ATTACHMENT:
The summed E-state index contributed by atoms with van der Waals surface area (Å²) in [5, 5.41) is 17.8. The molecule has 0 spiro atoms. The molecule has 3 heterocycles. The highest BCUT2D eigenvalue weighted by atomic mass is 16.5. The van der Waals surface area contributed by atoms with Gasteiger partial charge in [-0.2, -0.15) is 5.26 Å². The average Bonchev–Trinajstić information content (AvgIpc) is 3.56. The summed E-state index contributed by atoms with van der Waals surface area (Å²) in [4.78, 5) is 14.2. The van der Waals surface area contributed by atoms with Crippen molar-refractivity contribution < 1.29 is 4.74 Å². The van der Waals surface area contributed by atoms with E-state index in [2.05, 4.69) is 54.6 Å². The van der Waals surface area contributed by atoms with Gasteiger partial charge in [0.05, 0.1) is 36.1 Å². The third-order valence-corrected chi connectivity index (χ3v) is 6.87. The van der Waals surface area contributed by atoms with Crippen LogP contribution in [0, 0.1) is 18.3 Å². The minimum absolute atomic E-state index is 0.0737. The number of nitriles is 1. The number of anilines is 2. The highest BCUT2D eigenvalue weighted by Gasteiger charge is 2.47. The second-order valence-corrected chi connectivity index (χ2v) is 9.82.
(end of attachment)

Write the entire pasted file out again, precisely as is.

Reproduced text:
The summed E-state index contributed by atoms with van der Waals surface area (Å²) in [5, 5.41) is 17.8. The molecule has 0 spiro atoms. The molecule has 3 heterocycles. The highest BCUT2D eigenvalue weighted by atomic mass is 16.5. The van der Waals surface area contributed by atoms with Gasteiger partial charge in [-0.2, -0.15) is 5.26 Å². The average Bonchev–Trinajstić information content (AvgIpc) is 3.56. The summed E-state index contributed by atoms with van der Waals surface area (Å²) in [4.78, 5) is 14.2. The van der Waals surface area contributed by atoms with Crippen molar-refractivity contribution < 1.29 is 4.74 Å². The van der Waals surface area contributed by atoms with E-state index in [2.05, 4.69) is 54.6 Å². The van der Waals surface area contributed by atoms with Gasteiger partial charge in [0.05, 0.1) is 36.1 Å². The third-order valence-corrected chi connectivity index (χ3v) is 6.87. The van der Waals surface area contributed by atoms with Crippen LogP contribution in [0, 0.1) is 18.3 Å². The minimum absolute atomic E-state index is 0.0737. The number of nitriles is 1. The number of anilines is 2. The highest BCUT2D eigenvalue weighted by Gasteiger charge is 2.47. The second-order valence-corrected chi connectivity index (χ2v) is 9.82.